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The Reformation, Geneva, TULIP, covenant of grace, predestination, the Institutes of the Christian Religion; this was John Calvin. Nearly five hundred years later, we celebrate the work of John Calvin, the foundations of our Reformed faith that were set, and the truths and correct understanding of the mysteries of God which were revealed through this means. Today, we, as young people in the Protestant Reformed Churches, have the great privilege of learning such teachings as predestination through Christian schools, catechism, and the pure preaching of the Word of God. For such a great understanding of such an important foundational doctrine, which gives us peace and the assurance that we will one day live with Christ in eternity, we are certainly indebted to John Calvin.

Predestination, as John Calvin defines it in his Institutes of the Christian Religion, is “God’s eternal decree, by which he compacted with himself what he willed to become of each man. For all are not created in equal condition; rather, eternal life is fore-ordained for some, eternal damnation for others.” According to the Belgic Confession Article 16,

We believe that all the posterity of Adam being thus fallen into perdition and ruin by the sin of our first parents, God then did manifest himself such as he is; that is to say, merciful and just: Merciful, since he delivers and preserves from this perdition all whom he in his eternal and unchangeable counsel, of mere goodness, hath elected in Christ Jesus our Lord, without any respect to their works; Just, in leaving others in the fall and perdition wherein they have involved themselves.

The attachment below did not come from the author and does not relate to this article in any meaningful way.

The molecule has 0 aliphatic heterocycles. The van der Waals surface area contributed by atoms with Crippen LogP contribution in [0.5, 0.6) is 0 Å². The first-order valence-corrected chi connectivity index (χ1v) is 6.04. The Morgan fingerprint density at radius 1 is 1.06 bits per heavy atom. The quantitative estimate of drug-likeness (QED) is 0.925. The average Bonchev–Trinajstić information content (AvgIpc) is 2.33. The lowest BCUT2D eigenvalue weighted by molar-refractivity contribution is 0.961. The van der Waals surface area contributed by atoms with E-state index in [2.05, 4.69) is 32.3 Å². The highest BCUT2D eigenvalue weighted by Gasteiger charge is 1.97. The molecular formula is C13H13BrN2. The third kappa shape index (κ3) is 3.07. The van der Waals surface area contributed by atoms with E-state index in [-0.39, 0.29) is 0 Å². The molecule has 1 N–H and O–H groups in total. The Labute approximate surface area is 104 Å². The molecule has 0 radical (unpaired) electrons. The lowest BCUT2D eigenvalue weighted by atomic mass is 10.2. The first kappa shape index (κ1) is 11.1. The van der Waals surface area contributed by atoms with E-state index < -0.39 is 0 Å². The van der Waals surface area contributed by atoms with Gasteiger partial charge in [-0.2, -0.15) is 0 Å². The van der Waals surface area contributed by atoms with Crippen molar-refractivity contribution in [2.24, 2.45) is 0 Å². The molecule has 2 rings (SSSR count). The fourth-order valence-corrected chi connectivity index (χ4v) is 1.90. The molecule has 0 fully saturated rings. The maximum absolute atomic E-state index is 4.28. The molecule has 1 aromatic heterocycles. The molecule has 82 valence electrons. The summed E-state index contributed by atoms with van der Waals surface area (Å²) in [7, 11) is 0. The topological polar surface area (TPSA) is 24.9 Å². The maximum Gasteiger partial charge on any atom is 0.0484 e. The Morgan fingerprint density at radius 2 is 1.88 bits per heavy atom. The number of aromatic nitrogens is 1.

In comparison, the doctrine we hold today and Calvin’s definition of predestination are nearly the exact same. This doctrine of predestination is a doctrine that deals with one’s life after death; a life that is everlasting, is a doctrine to which we hold today, and is surely one inherited from John Calvin.

Certainly we must credit John Calvin for such a beautiful truth that resulted from, no doubt, much hard, intense studying of the scriptures along with the grace and insight given him by God to see and realize such a beautiful truth. Once he saw this truth, there was nothing that could stop him from proclaiming it boldly to all those around him, that they too might share in his knowledge and understanding of the scriptures regarding predestination. Not only did Calvin do much studying to realize such a truth and much preaching to spread such a truth, but he also upheld it and boldly defended it, so that today, nearly five hundred years later, we still have this truth and hold to it.